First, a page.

Letters to the Editor

BY DI READERS | MARCH 05, 2014 5:00 AM

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UI should lead in preventing sexual assaults

University of Iowa President Sally Mason has put forward a six-point plan to address sexual misconduct on campus. This plan is a start if it includes a zero-tolerance policy with teeth and expanded support for victims. But the university also has to do the long-term work of confronting the sociocultural factors that create a climate in which rape is tolerated.

The online sexual-violence prevention course students are required to take explains that sexist attitudes and alcohol are major factors contributing to the likelihood of rape. Why then is the university doing nothing to address sexism and alcohol abuse? The online course, like many before it, focuses largely on training women how to avoid being raped. Why are we not training men to be allies and advocates? Men are privy to sexist behavior behind closed doors and can use social pressure to shut it down. Who else is better positioned to change the attitudes of their peers?

The UI is engaged in bystander training. Bystander training is a positive step because it calls on men and women to be a part of the solution to rape, but it still only addresses the problem once high-risk behaviors are already in motion. Representatives from the university must reach out to other universities and student-led groups looking for new solutions. The administration needs to attend the meeting at Dartmouth this summer that will bring university representatives together to learn about best practices for campus tribunals. Our campus needs smart, well-researched policies that work.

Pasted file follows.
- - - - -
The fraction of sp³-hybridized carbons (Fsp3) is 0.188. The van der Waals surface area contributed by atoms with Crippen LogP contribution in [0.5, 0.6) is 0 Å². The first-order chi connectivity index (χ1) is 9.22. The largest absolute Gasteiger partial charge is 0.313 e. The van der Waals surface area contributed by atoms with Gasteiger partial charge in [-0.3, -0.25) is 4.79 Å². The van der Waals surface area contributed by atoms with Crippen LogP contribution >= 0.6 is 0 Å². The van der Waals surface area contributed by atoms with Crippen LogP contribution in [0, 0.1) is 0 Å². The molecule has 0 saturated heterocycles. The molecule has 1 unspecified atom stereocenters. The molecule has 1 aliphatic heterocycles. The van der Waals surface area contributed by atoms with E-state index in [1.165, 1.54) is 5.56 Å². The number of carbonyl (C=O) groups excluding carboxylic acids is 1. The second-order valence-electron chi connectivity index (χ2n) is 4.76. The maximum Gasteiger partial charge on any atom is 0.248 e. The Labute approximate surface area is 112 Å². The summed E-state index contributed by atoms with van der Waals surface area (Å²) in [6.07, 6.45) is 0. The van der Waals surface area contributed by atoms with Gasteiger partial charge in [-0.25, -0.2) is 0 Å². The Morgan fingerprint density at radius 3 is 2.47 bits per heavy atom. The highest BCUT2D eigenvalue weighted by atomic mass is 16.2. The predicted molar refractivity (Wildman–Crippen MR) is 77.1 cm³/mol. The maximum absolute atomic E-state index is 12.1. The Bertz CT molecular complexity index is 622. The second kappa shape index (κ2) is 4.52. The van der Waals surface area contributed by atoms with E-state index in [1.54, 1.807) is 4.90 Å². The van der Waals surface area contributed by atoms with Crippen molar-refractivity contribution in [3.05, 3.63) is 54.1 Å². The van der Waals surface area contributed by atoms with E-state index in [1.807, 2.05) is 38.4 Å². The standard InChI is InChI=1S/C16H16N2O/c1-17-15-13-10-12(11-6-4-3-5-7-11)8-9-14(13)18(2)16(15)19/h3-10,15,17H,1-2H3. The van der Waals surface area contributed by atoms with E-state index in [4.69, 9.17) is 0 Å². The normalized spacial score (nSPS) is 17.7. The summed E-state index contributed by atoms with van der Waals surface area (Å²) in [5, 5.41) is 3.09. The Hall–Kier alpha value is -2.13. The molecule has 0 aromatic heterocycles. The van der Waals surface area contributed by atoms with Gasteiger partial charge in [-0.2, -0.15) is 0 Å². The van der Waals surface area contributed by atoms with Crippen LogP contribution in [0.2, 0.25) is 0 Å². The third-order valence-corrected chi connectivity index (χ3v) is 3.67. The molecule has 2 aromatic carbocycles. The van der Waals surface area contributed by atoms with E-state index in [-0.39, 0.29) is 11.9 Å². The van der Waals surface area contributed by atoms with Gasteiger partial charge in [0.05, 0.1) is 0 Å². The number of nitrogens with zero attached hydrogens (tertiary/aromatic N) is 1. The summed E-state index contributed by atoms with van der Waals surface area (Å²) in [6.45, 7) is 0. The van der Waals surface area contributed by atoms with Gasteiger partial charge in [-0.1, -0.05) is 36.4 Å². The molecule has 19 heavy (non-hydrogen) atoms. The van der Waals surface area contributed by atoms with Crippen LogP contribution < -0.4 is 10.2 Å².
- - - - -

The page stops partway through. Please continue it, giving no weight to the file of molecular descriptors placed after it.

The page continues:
Why are we only brave enough to be reactive? Can’t we be proactive? We need a cultural campaign promoting a shift in attitudes about gender, sex, sexual consent, and alcohol. This is not easy work, but it is the work that has to be done to tackle the root causes of this issue. The UI could be a leader in changing social culture and developing innovative policies to address the crisis of sexual misconduct and rape on campus.

Leslie Smith

Behind the non-reporting of sexual assaults

The Department of Justice victimization survey included a question about why rapes were not reported to the police. The results were that 8 percent had reported the assault to another official, 21 percent had personal reasons for not reporting, 13 percent lacked confidence in the police, 7 percent wanted to keep their assailant out of trouble with the law, 20 percent feared reprisal, and 31 percent had other or numerous reasons for not reporting. I would not be surprised that fear of reprisal is more a more important reason for a college student not reporting a rape than for the general population.

John Neff

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